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Inspection carried out on 27 June 2019

During a routine inspection

About the service

Ashlea Mews is a care home providing personal care to 40 people aged 65 and over. Nursing care is not provided. The service can support up to 40 people.

The home was divided into two separate units, one provided general residential care and one provided support to people who lived with dementia.

People’s experience of using this service and what we found

People said they were safe and there were sufficient staff although they were busy. One relative commented, “The staff are good here, although they could do with more staff and more activities.”

People received limited opportunities for activities and engagement when staff were busy.

Improvements were required to cleanliness in some areas of the home.

We have made a recommendation staffing levels are kept under review and to ensure an adequate standard of cleanliness around the building.

People enjoyed a very positive dining experience with the support of staff. Improvements were required to menus and the timings of meals.

We have made a recommendation nutritional guidance is followed to ensure people received a varied and balanced diet.

Improvements were required to manage and respond to complaints and concerns.

The environment was well-maintained and it promoted the engagement of people who lived with dementia.

People had access to health care professionals to make sure they received appropriate care and treatment. Staff followed advice given by professionals to make sure people received the care they needed.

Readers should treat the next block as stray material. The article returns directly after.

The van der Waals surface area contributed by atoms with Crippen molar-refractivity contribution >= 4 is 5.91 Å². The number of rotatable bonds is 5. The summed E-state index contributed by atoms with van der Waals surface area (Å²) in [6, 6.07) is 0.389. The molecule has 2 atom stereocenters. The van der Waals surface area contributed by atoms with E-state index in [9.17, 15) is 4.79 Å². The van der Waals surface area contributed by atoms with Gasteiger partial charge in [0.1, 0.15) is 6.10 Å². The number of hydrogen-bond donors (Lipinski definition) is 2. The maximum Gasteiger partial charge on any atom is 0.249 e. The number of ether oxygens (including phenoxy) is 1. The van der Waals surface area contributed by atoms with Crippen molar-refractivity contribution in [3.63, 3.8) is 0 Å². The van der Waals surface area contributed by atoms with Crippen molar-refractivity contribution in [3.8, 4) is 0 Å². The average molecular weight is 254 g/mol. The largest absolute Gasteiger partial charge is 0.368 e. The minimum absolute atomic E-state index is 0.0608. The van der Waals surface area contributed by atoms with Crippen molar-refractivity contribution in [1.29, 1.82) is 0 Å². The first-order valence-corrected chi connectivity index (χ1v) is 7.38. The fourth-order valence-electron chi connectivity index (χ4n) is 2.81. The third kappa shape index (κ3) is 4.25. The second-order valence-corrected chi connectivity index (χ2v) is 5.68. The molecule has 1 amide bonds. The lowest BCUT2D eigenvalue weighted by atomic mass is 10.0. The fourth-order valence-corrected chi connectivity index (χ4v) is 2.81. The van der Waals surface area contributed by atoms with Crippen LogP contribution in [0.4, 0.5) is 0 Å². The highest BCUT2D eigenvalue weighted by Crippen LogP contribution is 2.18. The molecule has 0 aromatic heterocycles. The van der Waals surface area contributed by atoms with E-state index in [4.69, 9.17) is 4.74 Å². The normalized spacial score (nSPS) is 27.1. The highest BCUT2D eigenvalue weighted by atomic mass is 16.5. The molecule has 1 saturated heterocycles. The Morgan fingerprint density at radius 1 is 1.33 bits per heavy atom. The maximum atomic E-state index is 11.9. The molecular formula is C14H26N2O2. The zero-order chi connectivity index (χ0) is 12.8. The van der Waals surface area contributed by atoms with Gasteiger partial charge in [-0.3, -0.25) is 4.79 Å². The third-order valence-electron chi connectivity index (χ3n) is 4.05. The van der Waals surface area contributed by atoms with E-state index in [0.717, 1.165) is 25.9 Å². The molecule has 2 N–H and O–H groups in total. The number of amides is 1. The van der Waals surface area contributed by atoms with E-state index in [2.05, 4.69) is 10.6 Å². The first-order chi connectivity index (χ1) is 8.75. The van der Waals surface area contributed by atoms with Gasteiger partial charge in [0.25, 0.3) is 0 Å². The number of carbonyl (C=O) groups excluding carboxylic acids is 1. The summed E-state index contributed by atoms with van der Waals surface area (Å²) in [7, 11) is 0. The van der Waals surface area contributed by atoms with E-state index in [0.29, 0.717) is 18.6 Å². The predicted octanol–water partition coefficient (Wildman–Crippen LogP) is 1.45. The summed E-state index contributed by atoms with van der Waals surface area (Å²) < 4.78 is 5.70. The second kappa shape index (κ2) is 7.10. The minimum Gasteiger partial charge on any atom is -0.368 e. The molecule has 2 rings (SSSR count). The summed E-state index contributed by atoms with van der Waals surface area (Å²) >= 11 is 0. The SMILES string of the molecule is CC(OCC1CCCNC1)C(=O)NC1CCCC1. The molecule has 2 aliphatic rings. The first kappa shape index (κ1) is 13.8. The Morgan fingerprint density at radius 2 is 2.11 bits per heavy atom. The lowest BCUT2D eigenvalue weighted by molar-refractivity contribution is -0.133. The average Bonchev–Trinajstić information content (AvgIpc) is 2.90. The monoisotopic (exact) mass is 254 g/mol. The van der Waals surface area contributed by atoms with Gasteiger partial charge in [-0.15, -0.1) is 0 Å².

Communication was effective to ensure staff and relatives were kept up-to-date about any changes in people's care and support needs and the running of the service.

Records provided guidance to staff to ensure people received safe, person-centred, appropriate care and support. Information was accessible to involve people in decision making about their lives.

Risk assessments were in place and they accurately identified current risks to the person as well as ways for staff to minimise or appropriately manage those risks.

Appropriate training was provided and staff were supervised and supported. Staff had a good understanding of the Mental Capacity Act 2005 and best interest decision making, when people were unable to make decisions themselves.

People were supported to have maximum choice and control of their lives and staff supported them in the least restrictive way possible, the policies and systems in the service supported this practice.

There were opportunities for people, relatives and staff to give their views about the service. The provider undertook a range of audits to check on the quality of care provided.

For more details, please see the full report which is on the CQC website at

Rating at last inspection

The last rating for this service was good (published 30 June 2018).

Why we inspected

The inspection was prompted in part due to concerns received about standards of care, staffing levels, lack of activities and lack of responsiveness to complaints. A decision was made for us to inspect and examine those risks.

We found no evidence during this inspection that people were at risk of harm from these concerns. Please see the Safe, Effective, Caring and Responsive domains of this full report.

We have found evidence that the provider needs to make some other improvements. Please see the Safe, Effective and Responsive sections of this full report.

Follow up

We will continue to monitor information we receive about the service until we return to visit as per our re-inspection programme. If we receive any concerning information we may inspect sooner.

Inspection carried out on 22 March 2017

During a routine inspection